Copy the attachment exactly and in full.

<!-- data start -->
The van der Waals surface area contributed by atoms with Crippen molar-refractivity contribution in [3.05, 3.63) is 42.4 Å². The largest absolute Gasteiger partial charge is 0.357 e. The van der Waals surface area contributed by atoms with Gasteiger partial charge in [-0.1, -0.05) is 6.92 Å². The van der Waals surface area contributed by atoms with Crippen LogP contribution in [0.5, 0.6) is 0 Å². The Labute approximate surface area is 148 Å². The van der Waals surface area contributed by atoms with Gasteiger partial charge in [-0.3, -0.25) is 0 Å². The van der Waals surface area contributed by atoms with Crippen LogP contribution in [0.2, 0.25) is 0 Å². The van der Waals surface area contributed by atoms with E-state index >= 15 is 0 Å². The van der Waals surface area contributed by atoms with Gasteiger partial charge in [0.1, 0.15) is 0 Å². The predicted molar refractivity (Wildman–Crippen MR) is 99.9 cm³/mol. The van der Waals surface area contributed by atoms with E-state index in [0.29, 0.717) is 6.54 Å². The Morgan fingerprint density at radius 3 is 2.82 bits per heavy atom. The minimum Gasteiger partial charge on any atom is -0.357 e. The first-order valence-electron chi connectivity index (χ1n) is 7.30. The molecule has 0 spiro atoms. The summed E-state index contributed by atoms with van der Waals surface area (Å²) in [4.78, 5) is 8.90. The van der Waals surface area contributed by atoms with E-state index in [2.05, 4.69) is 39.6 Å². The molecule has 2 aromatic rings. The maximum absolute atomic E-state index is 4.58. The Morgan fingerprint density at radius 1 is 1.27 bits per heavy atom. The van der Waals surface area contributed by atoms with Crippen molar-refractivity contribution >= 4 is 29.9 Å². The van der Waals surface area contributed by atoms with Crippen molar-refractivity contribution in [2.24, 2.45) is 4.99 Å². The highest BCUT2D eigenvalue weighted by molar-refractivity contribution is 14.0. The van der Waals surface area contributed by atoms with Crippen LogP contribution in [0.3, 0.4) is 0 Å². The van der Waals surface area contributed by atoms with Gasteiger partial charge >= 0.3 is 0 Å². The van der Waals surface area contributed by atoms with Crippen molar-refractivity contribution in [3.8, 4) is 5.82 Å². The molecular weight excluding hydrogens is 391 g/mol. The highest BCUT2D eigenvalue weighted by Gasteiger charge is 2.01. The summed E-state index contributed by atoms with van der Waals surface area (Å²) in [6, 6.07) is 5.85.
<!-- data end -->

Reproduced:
The van der Waals surface area contributed by atoms with Crippen molar-refractivity contribution in [3.05, 3.63) is 42.4 Å². The largest absolute Gasteiger partial charge is 0.357 e. The van der Waals surface area contributed by atoms with Gasteiger partial charge in [-0.1, -0.05) is 6.92 Å². The van der Waals surface area contributed by atoms with Crippen LogP contribution in [0.5, 0.6) is 0 Å². The Labute approximate surface area is 148 Å². The van der Waals surface area contributed by atoms with Gasteiger partial charge in [-0.3, -0.25) is 0 Å². The van der Waals surface area contributed by atoms with Crippen LogP contribution in [0.2, 0.25) is 0 Å². The van der Waals surface area contributed by atoms with E-state index >= 15 is 0 Å². The van der Waals surface area contributed by atoms with Gasteiger partial charge in [0.1, 0.15) is 0 Å². The predicted molar refractivity (Wildman–Crippen MR) is 99.9 cm³/mol. The van der Waals surface area contributed by atoms with E-state index in [0.29, 0.717) is 6.54 Å². The Morgan fingerprint density at radius 3 is 2.82 bits per heavy atom. The minimum Gasteiger partial charge on any atom is -0.357 e. The first-order valence-electron chi connectivity index (χ1n) is 7.30. The molecule has 0 spiro atoms. The summed E-state index contributed by atoms with van der Waals surface area (Å²) in [4.78, 5) is 8.90. The van der Waals surface area contributed by atoms with E-state index in [2.05, 4.69) is 39.6 Å². The molecule has 2 aromatic rings. The maximum absolute atomic E-state index is 4.58. The Morgan fingerprint density at radius 1 is 1.27 bits per heavy atom. The van der Waals surface area contributed by atoms with Crippen molar-refractivity contribution >= 4 is 29.9 Å². The van der Waals surface area contributed by atoms with Crippen molar-refractivity contribution in [2.24, 2.45) is 4.99 Å². The highest BCUT2D eigenvalue weighted by molar-refractivity contribution is 14.0. The van der Waals surface area contributed by atoms with Crippen LogP contribution in [0.3, 0.4) is 0 Å². The van der Waals surface area contributed by atoms with Gasteiger partial charge >= 0.3 is 0 Å². The van der Waals surface area contributed by atoms with Crippen molar-refractivity contribution in [3.8, 4) is 5.82 Å². The molecular weight excluding hydrogens is 391 g/mol. The highest BCUT2D eigenvalue weighted by Gasteiger charge is 2.01. The summed E-state index contributed by atoms with van der Waals surface area (Å²) in [6, 6.07) is 5.85.